About 60 Alaska Airlines pilots angry about pay cuts picketed outside a downtown Anchorage hotel Tuesday while the airline's top brass met inside with shareholders to discuss signs the once-staggered airline might be undergoing a financial turnaround.
The pilots are demoralized, and if the airline executives think the company is financially stronger, the pilots should be seeing it in their paychecks, officials of their union said this week.
At the company's annual shareholder meeting Tuesday in the Hotel Captain Cook, the chairman of their union admonished Alaska Air executives.
"Beneath our profits is a management team that has not demonstrated a willingness to share the success we helped generate," said Tom Crank, the union chairman, speaking into a microphone in front of the crowd of at least 100 people.
Alaska Air Group chief executive Bill Ayer answered Crank. He said management and the pilots want the same basic things, but the company is facing some competitive challenges.
Some major U.S. airlines have recently used bankruptcy court to slash pilot and other employee wages, end pension plans and impose other cuts.
Ayer told shareholders Tuesday that Alaska Air now faces more aggressive competition from the airlines emerging from bankruptcy.
The company's shareholders convened in town to celebrate the 75th anniversary of the company, which originated in Anchorage as a Bush flight service to Bristol Bay. The last time the shareholders met in Alaska was 2002 in Fairbanks.
Alaska Airlines' pilots have been unhappy with their pay for at least two years, but tension has escalated because they are back in contract negotiations this year. Their salaries were slashed by 22 percent to 34 percent in 2002, with the lowest-paid pilots receiving the biggest cuts.
Pilots are paid $32,000 to $157,000 today, compared with $47,000 to $200,000 before the cuts, the union said.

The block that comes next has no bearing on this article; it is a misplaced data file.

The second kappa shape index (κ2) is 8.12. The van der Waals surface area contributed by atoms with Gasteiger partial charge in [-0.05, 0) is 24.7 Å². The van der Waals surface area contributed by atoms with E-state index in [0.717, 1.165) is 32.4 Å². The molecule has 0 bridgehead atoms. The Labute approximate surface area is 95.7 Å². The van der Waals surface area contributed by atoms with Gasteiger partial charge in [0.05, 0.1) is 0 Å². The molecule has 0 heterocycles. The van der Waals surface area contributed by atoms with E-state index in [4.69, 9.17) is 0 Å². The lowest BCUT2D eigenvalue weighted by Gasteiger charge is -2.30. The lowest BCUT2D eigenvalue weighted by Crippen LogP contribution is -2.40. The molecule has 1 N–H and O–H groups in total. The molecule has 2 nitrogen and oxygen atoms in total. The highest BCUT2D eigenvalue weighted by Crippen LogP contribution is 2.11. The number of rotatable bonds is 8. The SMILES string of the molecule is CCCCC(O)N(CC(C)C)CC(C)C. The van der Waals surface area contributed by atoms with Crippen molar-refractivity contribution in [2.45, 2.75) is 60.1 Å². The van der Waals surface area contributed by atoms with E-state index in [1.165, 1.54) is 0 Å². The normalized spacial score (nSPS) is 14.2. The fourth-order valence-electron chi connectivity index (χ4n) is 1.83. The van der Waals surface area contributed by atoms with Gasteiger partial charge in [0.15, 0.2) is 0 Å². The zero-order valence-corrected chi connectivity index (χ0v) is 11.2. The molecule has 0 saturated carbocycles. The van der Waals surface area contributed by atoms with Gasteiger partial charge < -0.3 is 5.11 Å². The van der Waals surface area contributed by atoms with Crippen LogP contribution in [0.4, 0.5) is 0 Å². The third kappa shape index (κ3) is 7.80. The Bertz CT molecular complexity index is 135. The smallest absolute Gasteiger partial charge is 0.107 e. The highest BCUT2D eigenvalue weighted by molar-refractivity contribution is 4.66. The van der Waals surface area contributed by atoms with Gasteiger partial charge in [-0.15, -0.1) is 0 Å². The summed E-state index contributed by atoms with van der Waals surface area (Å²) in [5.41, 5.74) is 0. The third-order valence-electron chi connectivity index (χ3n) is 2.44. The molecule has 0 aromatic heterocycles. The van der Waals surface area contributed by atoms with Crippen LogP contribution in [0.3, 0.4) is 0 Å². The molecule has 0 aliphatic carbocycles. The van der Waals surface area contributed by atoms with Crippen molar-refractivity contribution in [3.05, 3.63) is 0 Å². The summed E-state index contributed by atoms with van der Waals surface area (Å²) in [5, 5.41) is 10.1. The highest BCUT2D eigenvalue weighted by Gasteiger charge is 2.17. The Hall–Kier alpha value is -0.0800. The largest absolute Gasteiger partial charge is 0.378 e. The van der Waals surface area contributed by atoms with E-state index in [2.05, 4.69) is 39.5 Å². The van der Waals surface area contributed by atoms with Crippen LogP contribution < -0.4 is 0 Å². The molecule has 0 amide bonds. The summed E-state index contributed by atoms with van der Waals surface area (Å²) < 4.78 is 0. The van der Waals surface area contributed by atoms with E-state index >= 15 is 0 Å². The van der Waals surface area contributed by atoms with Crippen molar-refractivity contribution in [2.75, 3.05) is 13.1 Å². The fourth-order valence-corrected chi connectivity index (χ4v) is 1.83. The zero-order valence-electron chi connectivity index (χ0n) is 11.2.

Alaska Air Group, which includes Horizon Air, posted a $52.6 million loss last year. That's not the number Alaska Air executives stressed Tuesday, however. They said that except for one-time losses of about $190 million, the company's "adjusted profit" was $138 million -- its highest level in years. The one-time losses were mostly due to writing down the value of MD-80 jets after the company decided to stop using them earlier than previously planned.
Through the early part of this decade, the company consistently lost money, its financial reports show.
Alaska Airlines hasn't attempted to declare bankruptcy, though it has taken many other steps to reduce costs, such as purchasing more fuel-efficient airplanes and outsourcing hundreds of baggage-handling jobs at the Seattle airport.
The Airline Pilots Association's contract with the airline became available to renegotiate May 1. Talks started in January, but the union and the airline haven't yet dealt with the major issues -- salary, retirement and work schedules -- union and company officials said this week.
'STICKS IN MY CRAW'
Pilots said they are unhappy with the Seattle-based airline's stance that it is willing to reconsider their pay -- which an arbitrator slashed by an average 26 percent two years ago -- but not at an increased cost to the company.
"This one sticks in my craw ... this is a profitable company," said John Prater, president of the Air Line Pilots Association, in an interview this week.
He said the pilot's union wants to resolve the contract without resorting to a labor strike.
Airline managers are meeting with the union's negotiating team about three times per week, union officials said.
"I'm optimistic we can get a deal that works for everybody," Ayer told shareholders Tuesday.
Find Elizabeth Bluemink online at adn.com/contact/ebluemink or call 257-4317.
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